The principal object of the present invention is to provide a bowing practice device that teaches the players of string instruments including violins, violas and cellos of various sizes to move the actual bow used in playing the instrument along a path that is more precisely perpendicular to the strings on instrument while simultaneously maintaining the bow at fixed or immoveable sounding point with respect to the string-supporting bridge on the instrument.

Another object is to make provide a bowing practice device that has an appearance, weight and length substantially similar to a real bow.

Another object of the present invention is to provide such a practice device which can be readily attached to and detached from any size violin, viola and cello and which poses no danger to the fragile construction of expensive wooden string instruments.

A further object is to provide a bowing practice device that can be used with or without a string instrument for practicing the displacement of the bow along a path perpendicular to the strings on the string instrument.

A further object is to provide a bowing practice device that readily fits into the storage case of the string instrument for easy transport and accessibility.

A still further object is to provide a bowing practice device that can be readily sized for use with string instrument of any size including the relatively small 1/8 size, 1/4 size, or 1/2 size instruments as usually used by younger musical students.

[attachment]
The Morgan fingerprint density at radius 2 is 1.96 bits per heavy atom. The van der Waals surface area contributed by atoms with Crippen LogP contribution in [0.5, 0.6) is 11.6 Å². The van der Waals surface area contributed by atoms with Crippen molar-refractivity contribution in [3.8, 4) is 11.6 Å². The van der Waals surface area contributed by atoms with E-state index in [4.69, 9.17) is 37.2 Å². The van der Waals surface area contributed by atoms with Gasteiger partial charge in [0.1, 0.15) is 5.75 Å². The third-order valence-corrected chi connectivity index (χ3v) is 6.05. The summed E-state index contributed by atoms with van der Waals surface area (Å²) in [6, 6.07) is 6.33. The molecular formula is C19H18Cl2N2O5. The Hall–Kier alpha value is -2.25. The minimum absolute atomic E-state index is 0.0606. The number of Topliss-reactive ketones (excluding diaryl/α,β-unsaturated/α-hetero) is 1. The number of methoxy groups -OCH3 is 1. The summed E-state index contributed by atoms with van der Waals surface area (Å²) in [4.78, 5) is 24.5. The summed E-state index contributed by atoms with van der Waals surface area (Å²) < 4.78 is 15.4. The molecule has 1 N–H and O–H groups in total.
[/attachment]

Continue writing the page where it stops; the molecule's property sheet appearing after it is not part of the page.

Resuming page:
The foregoing objects can be accomplished by providing a training or bowing practice device crafted in the basic shape of a full size violin bow. The bowing practice device looks substantially similar to a real bow but differs therefrom in construction, materials and by the fact that the practice device produces no sound. Generally, the device of the present invention for practicing the bowing of a stringed musical instrument comprises: a first elongated shaft means of a substantially uniform cross-sectional dimension over essentially the full length thereof and having first and second end regions; rectangular block means having substantially parallel first and second longitudinally extending edge regions and attached at the first edge region thereof to the first shaft means at the first end region thereof; a second elongated shaft means of a length substantially less than that of the first shaft means attached to the rectangular block means at the second edge region thereof and disposed in a longitudinal plane substantially parallel to and spaced from the longitudinal plane of first shaft means; elongated sleeve means having a elongated passageway therethrough of a substantially uniform cross-sectional dimension slightly larger than the cross-sectional dimension of the first shaft means for receiving therein the first shaft means in a relatively movable manner with respect to the sleeve means over substantially the full length of the first shaft means; and, engagable means supported by the sleeve means and adapted to be engaged for maintaining the sleeve means is a fixed position with respect to the relatively movable first shaft means.